Essays24.com - Term Papers and Free Essays
Search

Tour Operators Overcoming Of Intangibility And Perishability By Using The Internet

Essay by   •  July 18, 2011  •  1,799 Words (8 Pages)  •  2,927 Views

Essay Preview: Tour Operators Overcoming Of Intangibility And Perishability By Using The Internet

Report this essay
Page 1 of 8

How can tour operators use the internet to overcome the problems of intangibility and perishability in selling holiday packages? Use examples of good practice.

A famous person once said and I quote, “Follow your dreams”. Holidays are dreams which people perceive and Tourism is all about selling those “far-fetched dreams” and bridging the gap between вЂ?fantasy and reality’. Tour operators use the internet to portray a “picturesque description” of a “dream destination” which we as tourists are lured to follow. Tourism can be viewed as an unforeseen, unpredictable service industry which offers an intangible and perishable yet desirable experience to the consumer. It can be defined as a multifaceted, multidimensional activity which touches many lives and many different economic activities. (Chris Cooper et al, 2005)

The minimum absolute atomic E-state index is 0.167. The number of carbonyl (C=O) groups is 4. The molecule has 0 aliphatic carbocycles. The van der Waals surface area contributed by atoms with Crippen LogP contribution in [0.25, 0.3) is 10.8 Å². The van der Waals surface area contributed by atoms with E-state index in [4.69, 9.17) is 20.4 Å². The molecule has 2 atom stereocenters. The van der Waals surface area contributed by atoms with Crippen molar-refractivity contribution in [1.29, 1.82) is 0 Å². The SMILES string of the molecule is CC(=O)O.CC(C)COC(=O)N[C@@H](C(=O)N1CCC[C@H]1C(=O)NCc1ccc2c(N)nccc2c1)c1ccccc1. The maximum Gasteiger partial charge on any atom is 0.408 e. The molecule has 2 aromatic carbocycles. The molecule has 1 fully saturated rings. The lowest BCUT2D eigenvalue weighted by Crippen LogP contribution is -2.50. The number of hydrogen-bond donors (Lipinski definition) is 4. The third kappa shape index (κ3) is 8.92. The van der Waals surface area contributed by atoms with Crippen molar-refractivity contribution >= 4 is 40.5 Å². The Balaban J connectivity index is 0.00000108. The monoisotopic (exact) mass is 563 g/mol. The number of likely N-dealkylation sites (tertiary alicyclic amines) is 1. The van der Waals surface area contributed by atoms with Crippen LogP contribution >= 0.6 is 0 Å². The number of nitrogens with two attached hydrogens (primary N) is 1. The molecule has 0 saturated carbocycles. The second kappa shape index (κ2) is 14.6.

Tourism produces and sells product bundles instead of products (products being “experiences”) which are very intangible, products that cannot be stored (simultaneity of production and consumption), therefore perishable. As far as the tourist is concerned, the product covers the complete experience from the time he leaves home till the time he reaches his chosen destination. (Barnett, M & Standing, C, 2001)

For travel and tourism in the Twenty First century, intermediation comes about through вЂ?tour operators’ or вЂ?wholesalers’ assembling the components of the tourist’s “ideal/dream” holiday destinations into attractive packages and promoting the same by offering them at appealing prices through such mediums as the internet. (A, Lockwood, & S, Medlik, 2001).